Friday, March 14, 2014

Velodirt Dalles Mt 60


Let's get in our bloggy time machine, shall we?!  We'll set the dial to May 2011, a big month in my life story.  March's Velodirt ride was over and I'd never even heard of it anyway.  Nor had I heard of Old Moody Road.  I woke up at DesChutes campground.  A handful of us were talked into riding an alternate route to The Dalles, and avoiding riding on the freeway shoulder.

I found a nemesis that day - Old Moody Road.  This gravel and dirt road, although beautiful at the top, is steep going up.  I had to walk, and it wouldn't be the last time.  On my first real gravel grinder ride, the 2012 Velodirt Dalles Mt 60, I walked up Old Moody again.  And I'd continue walking up Old Moody the next several times I encountered it. 
Fast forward to March 2014.  I'm embarking on my 6th Velodirt ride.  The day began with a crowd of 200 riders, and a lot of familiar friendly faces.   Our leader, Donnie, unceremoniously mounted up, saying something about "we're here to ride, let's go".  Even though he spoke softly, everyone heard him.  This man is a clever route finder and planner.  His understated style attracts the best riders - mobs of the best riders.

We rode together as a giant peleton, crossing the Columbia and spreading out along the first dirt climb on the Dalles Mountain Road.  Unlike past years, I kept up with the fast kids.  A few people passed me, but I also passed a few people.  It's not a race and it's silly to compare oneself to other riders, but it sure felt good to ride fast and strong.

Now for the descent.  I wasn't scared at all, not even for one second.  I flew down the hill at 30 miles per hour with complete confidence.  The AX (my new cyclocross bike - the Focus Mares A.X. 3.0) is a dynamo.  The Panaracer T-Servs (32s!) felt like a favorite pair of worn-in sneakers.  Reliable and comfortable.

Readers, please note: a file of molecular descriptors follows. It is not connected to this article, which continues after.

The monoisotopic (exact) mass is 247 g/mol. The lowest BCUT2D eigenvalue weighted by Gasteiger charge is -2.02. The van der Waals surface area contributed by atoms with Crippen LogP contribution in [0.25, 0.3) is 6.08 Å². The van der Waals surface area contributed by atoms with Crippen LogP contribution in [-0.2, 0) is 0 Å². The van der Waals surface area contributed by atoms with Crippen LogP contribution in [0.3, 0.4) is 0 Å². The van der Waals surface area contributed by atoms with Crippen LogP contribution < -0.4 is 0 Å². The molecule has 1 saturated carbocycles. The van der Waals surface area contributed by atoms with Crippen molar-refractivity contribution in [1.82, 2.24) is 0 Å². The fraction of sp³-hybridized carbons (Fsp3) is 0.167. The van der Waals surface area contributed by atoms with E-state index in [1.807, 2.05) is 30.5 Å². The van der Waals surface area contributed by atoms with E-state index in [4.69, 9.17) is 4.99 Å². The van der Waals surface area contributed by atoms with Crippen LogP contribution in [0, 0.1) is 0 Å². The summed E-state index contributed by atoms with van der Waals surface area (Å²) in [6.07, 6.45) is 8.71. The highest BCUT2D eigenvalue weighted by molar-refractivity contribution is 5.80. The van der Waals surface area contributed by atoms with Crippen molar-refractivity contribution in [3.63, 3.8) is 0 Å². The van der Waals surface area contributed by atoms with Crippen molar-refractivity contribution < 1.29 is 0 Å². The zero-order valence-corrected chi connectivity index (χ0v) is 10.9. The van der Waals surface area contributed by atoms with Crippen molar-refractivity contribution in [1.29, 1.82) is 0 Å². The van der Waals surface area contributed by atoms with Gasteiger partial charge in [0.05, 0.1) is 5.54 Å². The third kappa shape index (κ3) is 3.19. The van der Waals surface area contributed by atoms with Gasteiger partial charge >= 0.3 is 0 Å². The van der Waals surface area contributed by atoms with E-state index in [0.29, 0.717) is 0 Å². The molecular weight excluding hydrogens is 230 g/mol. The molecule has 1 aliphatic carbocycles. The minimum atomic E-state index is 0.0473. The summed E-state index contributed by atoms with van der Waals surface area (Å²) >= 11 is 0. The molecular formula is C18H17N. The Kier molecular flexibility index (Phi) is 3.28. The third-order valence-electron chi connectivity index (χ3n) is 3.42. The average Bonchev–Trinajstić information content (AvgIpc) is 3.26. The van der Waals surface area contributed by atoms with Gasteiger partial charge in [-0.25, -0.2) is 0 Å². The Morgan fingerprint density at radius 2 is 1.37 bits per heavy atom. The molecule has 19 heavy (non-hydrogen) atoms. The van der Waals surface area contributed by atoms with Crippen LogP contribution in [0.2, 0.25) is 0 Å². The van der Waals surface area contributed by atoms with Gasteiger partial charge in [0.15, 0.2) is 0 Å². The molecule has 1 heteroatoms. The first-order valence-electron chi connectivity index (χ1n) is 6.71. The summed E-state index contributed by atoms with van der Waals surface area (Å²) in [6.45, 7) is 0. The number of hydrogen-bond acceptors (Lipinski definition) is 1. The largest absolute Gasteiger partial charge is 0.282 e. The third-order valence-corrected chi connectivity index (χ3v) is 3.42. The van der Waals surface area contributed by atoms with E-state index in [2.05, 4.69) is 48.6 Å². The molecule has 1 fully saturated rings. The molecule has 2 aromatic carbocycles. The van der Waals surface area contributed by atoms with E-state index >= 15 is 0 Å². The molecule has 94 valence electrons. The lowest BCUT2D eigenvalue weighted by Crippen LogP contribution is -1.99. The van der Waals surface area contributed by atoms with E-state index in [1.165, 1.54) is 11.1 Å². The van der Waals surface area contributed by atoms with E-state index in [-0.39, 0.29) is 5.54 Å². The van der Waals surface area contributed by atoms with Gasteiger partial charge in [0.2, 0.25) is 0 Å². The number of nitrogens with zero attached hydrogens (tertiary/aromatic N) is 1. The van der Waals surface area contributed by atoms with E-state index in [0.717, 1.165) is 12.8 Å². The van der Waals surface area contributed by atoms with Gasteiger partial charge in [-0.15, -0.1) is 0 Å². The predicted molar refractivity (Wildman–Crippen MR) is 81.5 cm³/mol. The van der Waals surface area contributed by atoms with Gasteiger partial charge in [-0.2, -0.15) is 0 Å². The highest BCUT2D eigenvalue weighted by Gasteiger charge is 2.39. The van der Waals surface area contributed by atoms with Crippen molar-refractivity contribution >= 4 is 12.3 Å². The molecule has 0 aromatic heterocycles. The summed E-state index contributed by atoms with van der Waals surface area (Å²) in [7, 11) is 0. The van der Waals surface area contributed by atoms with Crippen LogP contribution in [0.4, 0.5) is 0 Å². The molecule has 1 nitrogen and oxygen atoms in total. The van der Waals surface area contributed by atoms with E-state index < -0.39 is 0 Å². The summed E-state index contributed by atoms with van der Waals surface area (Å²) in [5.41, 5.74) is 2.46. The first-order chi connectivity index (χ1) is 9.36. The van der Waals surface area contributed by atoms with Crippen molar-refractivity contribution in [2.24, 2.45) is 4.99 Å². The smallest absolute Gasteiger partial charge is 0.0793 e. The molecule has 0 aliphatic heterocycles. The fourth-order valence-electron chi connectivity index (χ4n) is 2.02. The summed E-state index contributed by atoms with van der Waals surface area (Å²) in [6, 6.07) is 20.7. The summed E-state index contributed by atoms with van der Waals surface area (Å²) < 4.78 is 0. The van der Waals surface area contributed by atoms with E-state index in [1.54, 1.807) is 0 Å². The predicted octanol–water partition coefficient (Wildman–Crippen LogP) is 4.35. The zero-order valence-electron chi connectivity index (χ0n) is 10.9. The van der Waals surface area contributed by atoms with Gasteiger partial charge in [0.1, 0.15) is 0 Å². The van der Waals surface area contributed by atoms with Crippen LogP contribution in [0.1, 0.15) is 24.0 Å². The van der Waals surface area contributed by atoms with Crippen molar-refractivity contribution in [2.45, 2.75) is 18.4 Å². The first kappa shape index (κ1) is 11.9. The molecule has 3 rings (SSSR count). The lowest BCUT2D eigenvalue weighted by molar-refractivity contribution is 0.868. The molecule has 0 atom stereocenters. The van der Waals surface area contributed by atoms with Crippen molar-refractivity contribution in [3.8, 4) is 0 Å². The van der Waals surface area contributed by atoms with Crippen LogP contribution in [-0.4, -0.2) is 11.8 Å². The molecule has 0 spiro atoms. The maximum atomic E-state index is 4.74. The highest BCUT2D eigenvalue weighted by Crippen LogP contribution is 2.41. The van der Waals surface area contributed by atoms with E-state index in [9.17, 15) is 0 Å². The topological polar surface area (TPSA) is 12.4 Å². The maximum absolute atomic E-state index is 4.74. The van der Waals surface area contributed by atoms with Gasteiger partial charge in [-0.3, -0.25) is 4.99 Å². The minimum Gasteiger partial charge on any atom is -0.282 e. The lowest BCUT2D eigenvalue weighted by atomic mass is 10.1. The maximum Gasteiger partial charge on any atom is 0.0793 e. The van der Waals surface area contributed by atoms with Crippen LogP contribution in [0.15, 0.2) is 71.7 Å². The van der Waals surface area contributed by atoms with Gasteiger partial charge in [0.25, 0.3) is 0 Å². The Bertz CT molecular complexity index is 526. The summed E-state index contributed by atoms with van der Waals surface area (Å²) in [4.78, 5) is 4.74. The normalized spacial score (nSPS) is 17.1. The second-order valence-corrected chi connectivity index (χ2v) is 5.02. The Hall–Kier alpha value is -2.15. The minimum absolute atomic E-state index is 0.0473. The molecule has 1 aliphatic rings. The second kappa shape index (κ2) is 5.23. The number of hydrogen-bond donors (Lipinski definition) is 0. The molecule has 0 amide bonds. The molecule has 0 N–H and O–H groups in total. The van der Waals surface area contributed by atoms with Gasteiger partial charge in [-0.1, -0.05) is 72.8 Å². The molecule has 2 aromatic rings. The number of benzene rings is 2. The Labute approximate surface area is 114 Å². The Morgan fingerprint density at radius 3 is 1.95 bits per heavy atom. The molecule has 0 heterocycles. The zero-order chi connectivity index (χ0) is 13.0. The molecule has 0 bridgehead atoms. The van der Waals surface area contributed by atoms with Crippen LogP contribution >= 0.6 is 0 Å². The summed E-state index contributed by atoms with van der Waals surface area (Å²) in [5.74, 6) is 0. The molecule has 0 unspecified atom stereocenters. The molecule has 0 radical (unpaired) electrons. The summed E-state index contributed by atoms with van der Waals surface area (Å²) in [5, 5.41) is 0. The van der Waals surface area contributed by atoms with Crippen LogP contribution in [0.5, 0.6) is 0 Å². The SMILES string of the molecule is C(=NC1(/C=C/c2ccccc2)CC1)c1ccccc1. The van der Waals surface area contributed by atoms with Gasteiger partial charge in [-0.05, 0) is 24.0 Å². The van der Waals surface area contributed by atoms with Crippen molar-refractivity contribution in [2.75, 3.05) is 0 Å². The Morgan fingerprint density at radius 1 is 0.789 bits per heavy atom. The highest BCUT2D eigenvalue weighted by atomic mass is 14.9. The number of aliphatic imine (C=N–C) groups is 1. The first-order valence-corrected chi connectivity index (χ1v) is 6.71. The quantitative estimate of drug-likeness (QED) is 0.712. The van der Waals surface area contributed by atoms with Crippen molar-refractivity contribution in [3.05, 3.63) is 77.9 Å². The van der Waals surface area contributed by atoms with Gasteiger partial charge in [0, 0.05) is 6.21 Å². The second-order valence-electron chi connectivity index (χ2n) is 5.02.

When the gravel ended, I actually felt disappointed.  But I took comfort knowing the loops awaited.  Unfortunately, access was denied angrily by a selfish hording hillbilly standing in his front yard screaming and swearing and spitting all over the place.  It occurred to me how this poor schmuck and Donnie are the exact opposites.  Donnie shares.  He finds beautiful amazing adventures and tells people about them.
So instead of enjoying the lovely switchbacks on the car-free hill, I screamed down the busy highway, stopping to look at some baby rattlers and eat a PBJ.  Then down to the river, across to Biggs and a quick McDonald's stop.  I saw my pretty young co-worker there, Katie, who said she was having a crap day.  Later we compared notes.  My amazing day still took longer than her cruddy day!  But, then, it's not a race.
Riding along the river, I recalled riding down from the Fulton Canyon on the Stampede last year and how dramatically beautiful it is up there.  Then, the turn to meet my nemesis.  Good old Old Moody.  I rode it.  Yes, I rode up Old Moody the entire way, and I believe I could do that again.  Finally!  All of my gravel practice and suffering have paid off.

Old Moody's beauty cannot be beaten.  From the top of the ridge, you can see forever and forever looks pretty fantastic.  The weather was also pretty fantastic.  I spent the day riding with The Kid, who asked that I change his nickname to The Pirate, and we had a glorious time.

Rolling into the Dalles, I felt a single raindrop on my cheek.  We found a place for a beer and ran into other riders there, two of whom are actual readers of my blog (hi Bob, hi Kevin!).  The drive back to Portland was so wet it was scary.  What a different day we would've had if the rain came earlier.








1 comment:

  1. Old Moody Road: makes me older and moodier.

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